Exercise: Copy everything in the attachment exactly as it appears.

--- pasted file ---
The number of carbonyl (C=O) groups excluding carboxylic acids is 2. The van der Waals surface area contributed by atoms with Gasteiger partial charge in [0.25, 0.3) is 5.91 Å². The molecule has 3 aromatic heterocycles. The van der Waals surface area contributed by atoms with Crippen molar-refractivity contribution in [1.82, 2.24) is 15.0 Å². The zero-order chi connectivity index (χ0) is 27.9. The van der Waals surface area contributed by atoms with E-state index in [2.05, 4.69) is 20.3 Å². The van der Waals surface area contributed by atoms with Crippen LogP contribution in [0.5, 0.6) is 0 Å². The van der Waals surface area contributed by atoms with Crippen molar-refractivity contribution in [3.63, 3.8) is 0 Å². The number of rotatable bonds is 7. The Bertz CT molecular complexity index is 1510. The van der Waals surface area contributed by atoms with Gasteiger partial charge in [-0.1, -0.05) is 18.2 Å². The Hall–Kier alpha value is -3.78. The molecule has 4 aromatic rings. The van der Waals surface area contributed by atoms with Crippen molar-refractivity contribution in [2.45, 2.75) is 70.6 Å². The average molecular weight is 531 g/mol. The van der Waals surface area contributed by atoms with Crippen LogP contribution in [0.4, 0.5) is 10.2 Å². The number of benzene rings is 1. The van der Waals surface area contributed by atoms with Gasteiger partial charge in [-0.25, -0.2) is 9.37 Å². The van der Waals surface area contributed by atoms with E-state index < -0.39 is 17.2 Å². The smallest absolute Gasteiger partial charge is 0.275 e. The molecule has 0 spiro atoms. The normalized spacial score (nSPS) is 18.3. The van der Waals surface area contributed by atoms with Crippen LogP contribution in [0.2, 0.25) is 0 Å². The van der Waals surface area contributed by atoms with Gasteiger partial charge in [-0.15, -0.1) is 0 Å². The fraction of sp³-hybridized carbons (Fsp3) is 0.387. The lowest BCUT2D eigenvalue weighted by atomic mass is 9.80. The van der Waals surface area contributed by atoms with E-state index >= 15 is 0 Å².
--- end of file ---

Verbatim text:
The number of carbonyl (C=O) groups excluding carboxylic acids is 2. The van der Waals surface area contributed by atoms with Gasteiger partial charge in [0.25, 0.3) is 5.91 Å². The molecule has 3 aromatic heterocycles. The van der Waals surface area contributed by atoms with Crippen molar-refractivity contribution in [1.82, 2.24) is 15.0 Å². The zero-order chi connectivity index (χ0) is 27.9. The van der Waals surface area contributed by atoms with E-state index in [2.05, 4.69) is 20.3 Å². The van der Waals surface area contributed by atoms with Crippen LogP contribution in [0.5, 0.6) is 0 Å². The van der Waals surface area contributed by atoms with Crippen molar-refractivity contribution in [3.63, 3.8) is 0 Å². The number of rotatable bonds is 7. The Bertz CT molecular complexity index is 1510. The van der Waals surface area contributed by atoms with Gasteiger partial charge in [-0.1, -0.05) is 18.2 Å². The Hall–Kier alpha value is -3.78. The molecule has 4 aromatic rings. The van der Waals surface area contributed by atoms with Crippen molar-refractivity contribution in [2.45, 2.75) is 70.6 Å². The average molecular weight is 531 g/mol. The van der Waals surface area contributed by atoms with Crippen LogP contribution in [0.4, 0.5) is 10.2 Å². The number of benzene rings is 1. The van der Waals surface area contributed by atoms with Gasteiger partial charge in [-0.25, -0.2) is 9.37 Å². The van der Waals surface area contributed by atoms with E-state index < -0.39 is 17.2 Å². The smallest absolute Gasteiger partial charge is 0.275 e. The molecule has 0 spiro atoms. The normalized spacial score (nSPS) is 18.3. The van der Waals surface area contributed by atoms with Crippen LogP contribution in [0.2, 0.25) is 0 Å². The van der Waals surface area contributed by atoms with Gasteiger partial charge in [-0.15, -0.1) is 0 Å². The fraction of sp³-hybridized carbons (Fsp3) is 0.387. The lowest BCUT2D eigenvalue weighted by atomic mass is 9.80. The van der Waals surface area contributed by atoms with E-state index >= 15 is 0 Å².